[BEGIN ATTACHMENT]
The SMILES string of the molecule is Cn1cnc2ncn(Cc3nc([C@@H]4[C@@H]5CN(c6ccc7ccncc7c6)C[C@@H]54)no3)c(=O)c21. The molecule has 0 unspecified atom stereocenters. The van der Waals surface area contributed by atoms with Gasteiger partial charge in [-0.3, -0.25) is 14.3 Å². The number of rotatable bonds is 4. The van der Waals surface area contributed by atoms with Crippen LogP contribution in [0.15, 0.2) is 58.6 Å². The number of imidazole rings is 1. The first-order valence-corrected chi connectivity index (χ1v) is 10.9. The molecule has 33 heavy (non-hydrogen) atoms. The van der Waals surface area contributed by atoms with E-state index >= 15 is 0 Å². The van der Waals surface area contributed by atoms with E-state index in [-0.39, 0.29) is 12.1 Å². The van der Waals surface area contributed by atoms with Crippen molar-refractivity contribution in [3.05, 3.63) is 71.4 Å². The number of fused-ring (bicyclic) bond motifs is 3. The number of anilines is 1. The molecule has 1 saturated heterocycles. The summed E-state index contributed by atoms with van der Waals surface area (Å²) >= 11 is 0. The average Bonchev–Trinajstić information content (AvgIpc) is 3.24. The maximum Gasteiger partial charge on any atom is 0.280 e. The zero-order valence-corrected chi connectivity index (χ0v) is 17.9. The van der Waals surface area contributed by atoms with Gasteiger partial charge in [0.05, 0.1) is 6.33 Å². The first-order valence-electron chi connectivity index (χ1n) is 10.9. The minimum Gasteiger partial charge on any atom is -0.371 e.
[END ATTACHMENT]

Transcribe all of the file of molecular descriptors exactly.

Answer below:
The SMILES string of the molecule is Cn1cnc2ncn(Cc3nc([C@@H]4[C@@H]5CN(c6ccc7ccncc7c6)C[C@@H]54)no3)c(=O)c21. The molecule has 0 unspecified atom stereocenters. The van der Waals surface area contributed by atoms with Gasteiger partial charge in [-0.3, -0.25) is 14.3 Å². The number of rotatable bonds is 4. The van der Waals surface area contributed by atoms with Crippen LogP contribution in [0.15, 0.2) is 58.6 Å². The number of imidazole rings is 1. The first-order valence-corrected chi connectivity index (χ1v) is 10.9. The molecule has 33 heavy (non-hydrogen) atoms. The van der Waals surface area contributed by atoms with E-state index >= 15 is 0 Å². The van der Waals surface area contributed by atoms with E-state index in [-0.39, 0.29) is 12.1 Å². The van der Waals surface area contributed by atoms with Crippen molar-refractivity contribution in [3.05, 3.63) is 71.4 Å². The number of fused-ring (bicyclic) bond motifs is 3. The number of anilines is 1. The molecule has 1 saturated heterocycles. The summed E-state index contributed by atoms with van der Waals surface area (Å²) >= 11 is 0. The average Bonchev–Trinajstić information content (AvgIpc) is 3.24. The maximum Gasteiger partial charge on any atom is 0.280 e. The zero-order valence-corrected chi connectivity index (χ0v) is 17.9. The van der Waals surface area contributed by atoms with Gasteiger partial charge in [0.05, 0.1) is 6.33 Å². The first-order valence-electron chi connectivity index (χ1n) is 10.9. The minimum Gasteiger partial charge on any atom is -0.371 e.